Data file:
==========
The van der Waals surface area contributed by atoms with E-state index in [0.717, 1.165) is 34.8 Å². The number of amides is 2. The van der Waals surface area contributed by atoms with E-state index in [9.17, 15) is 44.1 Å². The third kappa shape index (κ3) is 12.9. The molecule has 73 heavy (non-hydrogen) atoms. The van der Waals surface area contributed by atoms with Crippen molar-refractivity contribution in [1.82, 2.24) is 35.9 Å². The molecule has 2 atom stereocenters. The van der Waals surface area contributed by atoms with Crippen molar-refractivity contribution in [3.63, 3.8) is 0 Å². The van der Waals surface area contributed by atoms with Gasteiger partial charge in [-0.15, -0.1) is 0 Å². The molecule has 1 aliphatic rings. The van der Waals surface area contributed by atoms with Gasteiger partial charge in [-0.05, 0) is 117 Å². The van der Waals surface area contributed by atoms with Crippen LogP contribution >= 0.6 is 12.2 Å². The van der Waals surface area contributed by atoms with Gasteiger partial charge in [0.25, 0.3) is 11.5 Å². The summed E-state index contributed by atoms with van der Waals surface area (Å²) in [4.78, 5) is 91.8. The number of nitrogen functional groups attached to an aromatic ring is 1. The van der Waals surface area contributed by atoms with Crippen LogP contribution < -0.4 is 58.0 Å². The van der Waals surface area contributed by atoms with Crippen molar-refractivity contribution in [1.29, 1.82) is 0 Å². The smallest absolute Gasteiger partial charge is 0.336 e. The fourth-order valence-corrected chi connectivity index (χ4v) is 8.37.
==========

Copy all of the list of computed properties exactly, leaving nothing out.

The van der Waals surface area contributed by atoms with E-state index in [0.717, 1.165) is 34.8 Å². The number of amides is 2. The van der Waals surface area contributed by atoms with E-state index in [9.17, 15) is 44.1 Å². The third kappa shape index (κ3) is 12.9. The molecule has 73 heavy (non-hydrogen) atoms. The van der Waals surface area contributed by atoms with Crippen molar-refractivity contribution in [1.82, 2.24) is 35.9 Å². The molecule has 2 atom stereocenters. The van der Waals surface area contributed by atoms with Crippen molar-refractivity contribution in [3.63, 3.8) is 0 Å². The van der Waals surface area contributed by atoms with Gasteiger partial charge in [-0.15, -0.1) is 0 Å². The molecule has 1 aliphatic rings. The van der Waals surface area contributed by atoms with Gasteiger partial charge in [-0.05, 0) is 117 Å². The van der Waals surface area contributed by atoms with Crippen LogP contribution >= 0.6 is 12.2 Å². The van der Waals surface area contributed by atoms with Gasteiger partial charge in [0.25, 0.3) is 11.5 Å². The summed E-state index contributed by atoms with van der Waals surface area (Å²) in [4.78, 5) is 91.8. The number of nitrogen functional groups attached to an aromatic ring is 1. The van der Waals surface area contributed by atoms with Crippen LogP contribution < -0.4 is 58.0 Å². The van der Waals surface area contributed by atoms with Crippen molar-refractivity contribution in [1.29, 1.82) is 0 Å². The smallest absolute Gasteiger partial charge is 0.336 e. The fourth-order valence-corrected chi connectivity index (χ4v) is 8.37.